Olympia Little Theatre begins its 80th season with The Consul, the Tramp & America's Sweetheart. To commemorate the 80th birthday, there will be a celebration at the theater on Saturday, Oct. 5 at 6:30 p.m.
Directed by Kendra Malm, The Consul, the Tramp & America's Sweetheart is a comedy about Charlie Chaplin, who is getting ready for his first talking picture, The Great Dictator. It’s a comedic look at art, politics, free speech, and anti-Semitism.
Next up at OLT is Vino Veritas in October, followed by Miss Bennet: Christmas at Pembery in December and Equivocation in February.

Olympia Family Theater opens its season with The Delicious revenge of Princess Rubyslippers, directed by Pug Bujeaud, Sept. 27 to Oct. 20. Join Ruby on her hilarious adventure as she dresses as a princess and magically disappears into a world of make-believe. Ruby’s adventures will be followed by the classic tale The Wind in the Willows, Nov. 29-Dec. 22 and Number the Stars, adapted from the Newbery Award-winning book in January and February.

Finally, there’s Olympia newest, Broadway Olympia, specializing in short-run, professional quality musicals. Broadway Olympia founder Kyle Murphy said, “The plans (for the season) are a little bit up in the air right now. What is official is that we are doing our first ‘Passion Project’ this November. Lexi Barnett will direct and choreograph Songs for a New World Nov. 1-3 and 7-10 at the State Theater. This show has been a dream of Lexi's for a while, so we decided to make it happen.”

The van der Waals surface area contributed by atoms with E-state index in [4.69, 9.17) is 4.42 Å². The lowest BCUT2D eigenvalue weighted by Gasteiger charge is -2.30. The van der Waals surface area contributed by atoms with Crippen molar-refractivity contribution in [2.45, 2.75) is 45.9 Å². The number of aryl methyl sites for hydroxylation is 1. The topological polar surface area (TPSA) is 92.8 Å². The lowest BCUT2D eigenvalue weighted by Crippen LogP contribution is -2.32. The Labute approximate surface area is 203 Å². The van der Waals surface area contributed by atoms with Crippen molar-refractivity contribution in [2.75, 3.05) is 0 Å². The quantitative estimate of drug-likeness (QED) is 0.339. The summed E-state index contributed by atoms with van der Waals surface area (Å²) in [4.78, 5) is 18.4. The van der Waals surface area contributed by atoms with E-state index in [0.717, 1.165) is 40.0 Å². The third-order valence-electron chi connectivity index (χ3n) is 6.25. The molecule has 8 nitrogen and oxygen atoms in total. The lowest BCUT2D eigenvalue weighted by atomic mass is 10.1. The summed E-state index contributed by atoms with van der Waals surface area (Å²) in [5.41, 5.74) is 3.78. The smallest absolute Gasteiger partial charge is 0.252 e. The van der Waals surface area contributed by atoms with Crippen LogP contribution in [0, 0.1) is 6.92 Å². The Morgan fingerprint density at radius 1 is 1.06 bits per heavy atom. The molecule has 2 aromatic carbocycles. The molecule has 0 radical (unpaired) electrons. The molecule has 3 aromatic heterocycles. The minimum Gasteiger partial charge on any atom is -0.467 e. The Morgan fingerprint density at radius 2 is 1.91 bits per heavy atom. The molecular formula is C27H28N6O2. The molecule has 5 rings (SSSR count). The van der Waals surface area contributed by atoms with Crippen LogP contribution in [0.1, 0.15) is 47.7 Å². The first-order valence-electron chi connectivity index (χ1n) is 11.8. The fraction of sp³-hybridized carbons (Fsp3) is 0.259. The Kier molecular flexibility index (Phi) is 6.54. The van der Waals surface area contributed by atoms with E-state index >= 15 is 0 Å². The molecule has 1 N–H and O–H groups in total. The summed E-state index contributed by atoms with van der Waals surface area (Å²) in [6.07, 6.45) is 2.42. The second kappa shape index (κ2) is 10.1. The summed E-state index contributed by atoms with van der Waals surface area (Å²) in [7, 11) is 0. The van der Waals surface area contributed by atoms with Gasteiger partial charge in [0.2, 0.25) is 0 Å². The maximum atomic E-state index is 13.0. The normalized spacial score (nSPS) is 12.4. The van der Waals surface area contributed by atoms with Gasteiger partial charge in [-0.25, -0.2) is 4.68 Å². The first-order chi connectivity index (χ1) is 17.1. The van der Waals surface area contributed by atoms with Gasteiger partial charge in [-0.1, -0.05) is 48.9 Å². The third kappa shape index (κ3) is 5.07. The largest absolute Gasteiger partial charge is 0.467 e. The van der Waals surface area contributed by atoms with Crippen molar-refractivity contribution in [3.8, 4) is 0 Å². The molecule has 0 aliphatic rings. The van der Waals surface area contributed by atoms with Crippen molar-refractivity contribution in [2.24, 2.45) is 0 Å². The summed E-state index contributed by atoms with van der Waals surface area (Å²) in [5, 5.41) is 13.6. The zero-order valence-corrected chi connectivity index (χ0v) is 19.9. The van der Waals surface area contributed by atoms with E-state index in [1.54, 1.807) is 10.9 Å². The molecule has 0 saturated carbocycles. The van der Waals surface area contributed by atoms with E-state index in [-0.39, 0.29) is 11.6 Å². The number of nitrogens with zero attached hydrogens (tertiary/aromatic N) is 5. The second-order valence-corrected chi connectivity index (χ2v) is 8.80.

Later in the season, Murphy will produce a one-woman show for Sara Geiger, which is a fully developed version of a performance she did at the Inteman. Details will be announced later.

Harlequin Productions, State Theater, 202 4th Ave East, Olympia,
Olympia Little Theatre, 1925 Miller Avenue NE, Olympia,
Olympia Family Theatre, 612 4th Ave. E, Olympia,

Wednesday, September 11, 2019

'Outside Mullingar' Off the Shelf at TLT

One night only, Tacoma Little Theatre's Off the Shelf program presents John Patrick Shanley’s, Outside Mullingar, directed by Curt Hetherington.

Anthony and Rosemary are two introverted misfits. Anthony has spent his life on a cattle farm in rural Ireland, a state of affairs that—due to his painful shyness—suits him well. Rosemary lives right next door, determined to have him, watching the years slip away. With Anthony’s father threatening to disinherit him and a land feud simmering between their families, Rosemary has every reason to fear romantic catastrophe. But then these yearning, eccentric souls fight their way toward solid ground and some kind of happiness. Their journey is heartbreaking, funny as hell, and ultimately deeply moving. Outside Mullingar is a compassionate, delightful work about how it’s never too late to take a chance on love.

Outside Mullingar features Peter Cook (Tony), Jed Slaughter (Anthony), Brynne Garman (Aoife), and Alyson Soma (Rosemary).

WHEN: 7:30 p.m., Sept. 19
WHERE: Tacoma Little Theatre, 210 N “I” St., Tacoma
TICKETS: $10, free to members
INFORMATION: (253) 272-2281,